The War On Bacteria — Who Are We Really Harming?

Throughout my training and most of my career as a physician, the prevailing belief in medicine told us bacteria are pathogenic, create health problems and must be eradicated. For decades, this idea has driven us as a society to rely on prescription drug use in a way that is excessive and downright harmful. The notion that “we” must destroy “them” has underscored our choices fueling fears that in the end have left us with an ocean of health conditions all linked to the destruction of the gut microbiome.

The irony here is that “we” actually are “them”. Research has shown that there are possibly 10 times more bacteria within each of us than there are human cells. Incredibly, the total number of genes in the microbiome outnumbers human genes by a factor of at least 200. This means their genes, and the expression of these genes can change the way our own bodies function-and quickly. Maintaining a healthy balance of bacteria then is paramount to our own good health and ability to thrive.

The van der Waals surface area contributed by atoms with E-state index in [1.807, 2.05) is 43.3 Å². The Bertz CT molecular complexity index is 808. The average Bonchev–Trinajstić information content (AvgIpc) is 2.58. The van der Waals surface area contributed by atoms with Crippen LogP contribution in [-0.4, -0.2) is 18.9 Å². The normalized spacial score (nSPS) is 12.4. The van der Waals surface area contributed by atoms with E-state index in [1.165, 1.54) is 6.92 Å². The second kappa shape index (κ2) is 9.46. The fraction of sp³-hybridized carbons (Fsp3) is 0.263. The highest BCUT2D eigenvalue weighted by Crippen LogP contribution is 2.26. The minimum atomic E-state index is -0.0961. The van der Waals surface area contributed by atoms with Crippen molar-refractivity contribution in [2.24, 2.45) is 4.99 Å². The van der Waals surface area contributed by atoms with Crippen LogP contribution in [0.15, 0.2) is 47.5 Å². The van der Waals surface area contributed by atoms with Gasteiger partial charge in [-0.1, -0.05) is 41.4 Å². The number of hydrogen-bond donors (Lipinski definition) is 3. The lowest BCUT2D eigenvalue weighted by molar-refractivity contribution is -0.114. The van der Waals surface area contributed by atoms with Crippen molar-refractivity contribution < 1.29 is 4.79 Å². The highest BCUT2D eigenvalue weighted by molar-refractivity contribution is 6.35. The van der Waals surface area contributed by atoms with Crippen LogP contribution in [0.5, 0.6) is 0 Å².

Are bacteria good or bad?

We are at the dawn of a new understanding that there is a place for everything. Even what was once thought to be the most virulent, has some benefit when we change the context. Bacteria in and of themselves are neither good nor bad. It’s how they work together that determines if they have a positive or negative effect. The balance of different communities, types and quantities is the key factor. This idea is groundbreaking, literally shattering everything we have been told in the past.

Take H-pylori for example. Humans have been colonized by this bacterium for more than 100,000 years suggesting some benefit as it’s continued presence has been selected —> Read More

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